But even of the redeemed, there are two types of people… those who “abide in his love” (Jn.15) and those who do not. The faithful and the unfaithful. Toward the faithful there is pleasure and great joy. The joy of brotherly love and camaraderie, moving toward the goal together. And toward the other there is rebuke, discipline, and chastisement.

The love of God is complex indeed.

But what of Humans… Who love?

But the love of God is not all there is. What of humans who love others? As humans, we get our source of identity and action from the identity and action of God.

And so our love of God is a love he deserves. It is worship-love.

And our love of angels is one of honor. Of fallen angels: respectful hatred. Of elect angels: respectful mimicry and of hospitality.

Toward animals, we take our cue from God who has crossed essential divides, and we love. Both pets and nonpets in a charity-love. Pursuing the ultimate good of the object in the context of all objects. Destroying termites is valid. Unnecessarily harming rabbits is not. Naming pets and redeeming them is good. Disciplining them in misbehavior is good. Cherishing our family pets is also good.

We are stewards of living nature, caring for it. Of nonliving nature, utilizing it for the good of others. And of unliving unnature as a means for loving everything appropriately.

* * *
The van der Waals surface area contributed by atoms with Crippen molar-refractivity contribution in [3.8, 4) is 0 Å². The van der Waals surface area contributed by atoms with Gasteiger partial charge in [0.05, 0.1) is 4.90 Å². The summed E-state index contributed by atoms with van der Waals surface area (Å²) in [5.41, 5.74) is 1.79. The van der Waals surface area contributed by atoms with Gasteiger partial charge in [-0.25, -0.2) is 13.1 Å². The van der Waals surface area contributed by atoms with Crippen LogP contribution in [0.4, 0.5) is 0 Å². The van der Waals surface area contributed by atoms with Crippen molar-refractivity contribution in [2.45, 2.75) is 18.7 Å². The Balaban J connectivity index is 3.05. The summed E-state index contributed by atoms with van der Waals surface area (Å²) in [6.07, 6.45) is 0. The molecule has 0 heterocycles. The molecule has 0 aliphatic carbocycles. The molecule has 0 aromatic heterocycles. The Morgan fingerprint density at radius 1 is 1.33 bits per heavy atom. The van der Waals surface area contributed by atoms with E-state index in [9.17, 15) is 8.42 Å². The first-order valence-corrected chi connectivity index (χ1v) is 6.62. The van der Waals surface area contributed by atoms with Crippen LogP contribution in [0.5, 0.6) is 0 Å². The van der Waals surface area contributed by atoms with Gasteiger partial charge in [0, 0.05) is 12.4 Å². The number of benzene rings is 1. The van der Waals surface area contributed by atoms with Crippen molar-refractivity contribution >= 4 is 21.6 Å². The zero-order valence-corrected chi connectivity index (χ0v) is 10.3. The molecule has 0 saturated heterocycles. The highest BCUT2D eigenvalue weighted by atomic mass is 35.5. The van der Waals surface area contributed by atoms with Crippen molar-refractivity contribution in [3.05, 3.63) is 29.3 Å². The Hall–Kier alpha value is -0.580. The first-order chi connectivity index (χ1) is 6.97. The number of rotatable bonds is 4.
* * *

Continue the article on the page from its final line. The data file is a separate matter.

And humans love other humans. Christians are required to love our enemies, those who hate us; those who hate God. We must still provide charity love in provision and sustaining them. We must love.

And we must love our nonenemies. We must love our friends with a brotherly love (φιλη), standing side-by-side looking towards the goal. Brotherly love must be given toward all who believe because we all have the goal of the glory of God. We have an assumed love toward our families, but while assumed it cannot be forgotten… we must constantly provide and sustain them, living for their good. Toward our parents, an honorable love. Toward our children, a providing love. Toward our siblings, a brotherly love. And we must love our spouse (who is part of our family, and who is the closest friend) with a love that throws myself to death’s gate for their sake.

Love is immense and complex, because love is the relationship between my relationship to anyone and anything. It looks different towards different things and at different times. It is colored by wisdom in any given situation which may result in the apparent bad of one recipient in order for the ultimate good of another in the context of all. Love is no simple thing. Fortunately we have a God who loves us, even when we fail to love him and others.

Love the Lord your God with all your heart, and with all your soul, and with all your mind, and with all your strength. And love your neighbor as yourself. Go, and make disciples of all nations, teaching them to obey everything I have commanded you, and baptizing them in the name of the Father and the Son and the Holy Spirit. This command I leave with you, love one another. If someone does not love his brother whom he has seen, how can he love God whom he has not seen? Husbands, love your wives… do not exasperate your children. Children, honor your father and mother, and it will go well with you. Remain in my love. If you keep my commandments you will remain in my love. There is no flaw or defect in you. I lay down my life for my sheep. I say to you, love your enemies; do good to those who persecute you. Repent and believe. God is love.